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Table_1_The Effects of Moderate Physical Exercise on Adult Cognition: A Systematic Review.docx
Background: Physical exercise is a systematic sequence of movements executed with a predefined purpose. This muscular activity impacts not only on circulatory adaptations, but also neuronal integration with the potential to influence cognition. The aim of this review was to determine whether the literature supports the idea that physical exercise promotes cognitive benefits in healthy adults.
Methods: A systematic search for relevant articles was performed according to the Preferred Reporting Items for Systematic Review and Meta-Analysis criteria using available databases (PubMed, LILACS, Scopus, Web of Science, The Cochrane Library, OpenGrey, Google Scholar and CENTRAL). The search terms included “humans” or “adults” or “cognition” or “awareness” or “cognitive dissonance” or “cognitive reserve” or “comprehension” or “consciousness” and “motor activity” or “exercise” or “physical fitness,” and not “aged” or “nervous system diseases,” with the purpose of finding associations between moderate physical exercise and cognition. A methodological quality and risk of bias unit assessed the eligibility of articles.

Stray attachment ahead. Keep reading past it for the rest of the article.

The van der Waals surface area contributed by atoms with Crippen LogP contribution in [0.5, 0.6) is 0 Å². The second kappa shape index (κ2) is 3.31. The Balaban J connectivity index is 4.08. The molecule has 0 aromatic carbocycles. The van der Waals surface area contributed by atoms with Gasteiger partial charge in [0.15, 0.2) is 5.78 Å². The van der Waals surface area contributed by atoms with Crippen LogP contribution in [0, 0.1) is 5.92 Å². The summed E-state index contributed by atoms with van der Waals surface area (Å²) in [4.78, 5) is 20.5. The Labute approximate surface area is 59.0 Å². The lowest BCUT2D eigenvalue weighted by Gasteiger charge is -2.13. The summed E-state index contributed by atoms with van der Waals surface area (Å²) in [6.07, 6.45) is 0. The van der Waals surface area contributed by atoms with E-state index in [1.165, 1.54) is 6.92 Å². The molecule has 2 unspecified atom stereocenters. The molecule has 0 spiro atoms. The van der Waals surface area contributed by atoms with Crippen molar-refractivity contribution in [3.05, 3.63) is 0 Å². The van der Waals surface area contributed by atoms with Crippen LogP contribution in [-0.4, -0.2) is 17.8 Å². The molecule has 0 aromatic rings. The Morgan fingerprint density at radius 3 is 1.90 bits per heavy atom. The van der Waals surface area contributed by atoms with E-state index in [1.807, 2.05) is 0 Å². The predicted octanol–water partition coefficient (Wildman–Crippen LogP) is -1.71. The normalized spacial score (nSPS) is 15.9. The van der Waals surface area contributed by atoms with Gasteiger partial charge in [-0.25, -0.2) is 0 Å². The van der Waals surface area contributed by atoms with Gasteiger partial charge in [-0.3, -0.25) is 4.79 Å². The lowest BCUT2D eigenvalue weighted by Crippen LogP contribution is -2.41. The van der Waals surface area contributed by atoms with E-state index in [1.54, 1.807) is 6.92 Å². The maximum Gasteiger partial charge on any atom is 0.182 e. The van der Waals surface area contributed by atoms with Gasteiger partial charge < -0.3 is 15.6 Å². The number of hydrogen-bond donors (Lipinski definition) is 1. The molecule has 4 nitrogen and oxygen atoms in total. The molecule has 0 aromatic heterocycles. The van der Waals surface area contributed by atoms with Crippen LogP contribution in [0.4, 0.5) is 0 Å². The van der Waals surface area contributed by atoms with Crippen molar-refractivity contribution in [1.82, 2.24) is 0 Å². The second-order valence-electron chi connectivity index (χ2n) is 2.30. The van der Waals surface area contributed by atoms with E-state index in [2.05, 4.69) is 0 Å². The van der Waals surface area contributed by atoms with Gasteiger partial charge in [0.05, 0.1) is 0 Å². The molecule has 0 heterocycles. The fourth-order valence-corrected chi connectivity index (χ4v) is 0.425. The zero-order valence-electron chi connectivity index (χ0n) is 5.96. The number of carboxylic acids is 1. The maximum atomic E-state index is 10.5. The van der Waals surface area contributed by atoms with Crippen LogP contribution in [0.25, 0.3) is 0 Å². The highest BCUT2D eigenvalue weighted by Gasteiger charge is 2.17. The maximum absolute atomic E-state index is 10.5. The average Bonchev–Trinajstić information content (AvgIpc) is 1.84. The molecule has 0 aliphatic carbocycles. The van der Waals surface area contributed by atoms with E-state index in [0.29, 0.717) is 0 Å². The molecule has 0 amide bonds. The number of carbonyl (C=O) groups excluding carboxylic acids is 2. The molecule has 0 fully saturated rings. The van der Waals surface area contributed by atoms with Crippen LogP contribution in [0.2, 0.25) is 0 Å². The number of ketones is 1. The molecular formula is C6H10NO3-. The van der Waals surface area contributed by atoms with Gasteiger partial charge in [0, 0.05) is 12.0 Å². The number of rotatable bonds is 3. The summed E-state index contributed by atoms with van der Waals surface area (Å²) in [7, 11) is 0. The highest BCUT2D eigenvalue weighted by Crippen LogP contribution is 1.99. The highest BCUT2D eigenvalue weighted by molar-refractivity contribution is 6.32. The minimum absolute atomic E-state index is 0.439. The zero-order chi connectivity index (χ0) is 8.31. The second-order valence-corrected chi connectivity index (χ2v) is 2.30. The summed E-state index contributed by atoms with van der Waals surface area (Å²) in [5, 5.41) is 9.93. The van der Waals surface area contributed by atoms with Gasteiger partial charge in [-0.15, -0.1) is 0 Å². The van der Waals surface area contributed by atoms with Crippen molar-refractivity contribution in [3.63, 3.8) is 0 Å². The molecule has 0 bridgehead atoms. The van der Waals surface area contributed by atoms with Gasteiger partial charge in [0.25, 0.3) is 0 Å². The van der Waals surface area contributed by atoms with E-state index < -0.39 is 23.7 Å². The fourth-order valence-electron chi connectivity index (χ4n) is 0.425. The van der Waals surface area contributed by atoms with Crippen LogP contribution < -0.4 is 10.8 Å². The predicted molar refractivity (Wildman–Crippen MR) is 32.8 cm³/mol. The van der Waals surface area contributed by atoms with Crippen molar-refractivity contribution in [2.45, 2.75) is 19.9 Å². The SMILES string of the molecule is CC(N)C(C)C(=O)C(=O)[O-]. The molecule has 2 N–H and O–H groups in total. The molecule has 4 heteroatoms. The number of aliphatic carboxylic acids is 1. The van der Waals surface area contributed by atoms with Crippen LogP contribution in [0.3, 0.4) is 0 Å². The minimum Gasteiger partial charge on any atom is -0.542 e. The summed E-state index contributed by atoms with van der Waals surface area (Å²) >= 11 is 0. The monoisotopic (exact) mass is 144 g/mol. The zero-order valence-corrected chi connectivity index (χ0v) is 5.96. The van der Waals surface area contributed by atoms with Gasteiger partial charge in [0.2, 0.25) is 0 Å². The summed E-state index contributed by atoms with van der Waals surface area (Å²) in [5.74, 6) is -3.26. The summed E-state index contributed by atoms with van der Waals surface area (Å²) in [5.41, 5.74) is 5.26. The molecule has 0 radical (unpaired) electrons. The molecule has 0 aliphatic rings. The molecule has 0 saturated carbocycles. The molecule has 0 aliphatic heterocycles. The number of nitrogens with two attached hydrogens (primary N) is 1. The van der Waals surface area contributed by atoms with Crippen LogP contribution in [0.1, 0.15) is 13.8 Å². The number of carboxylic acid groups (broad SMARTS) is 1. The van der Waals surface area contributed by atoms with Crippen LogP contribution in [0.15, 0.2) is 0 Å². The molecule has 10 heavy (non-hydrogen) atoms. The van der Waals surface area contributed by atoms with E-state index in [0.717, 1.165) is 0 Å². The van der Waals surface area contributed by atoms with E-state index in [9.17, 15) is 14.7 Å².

Results: A total of 7179 articles were identified. Following review and quality assessment, three articles were identified to fulfill the inclusion criteria. An association between moderate physical exercise and cognition was observed. Improvements in cognitive parameters such as reduced simple reaction time, improved response precision and working memory were identified among the included articles.
Conclusion: This systematic review found that moderate physical exercise improves cognition.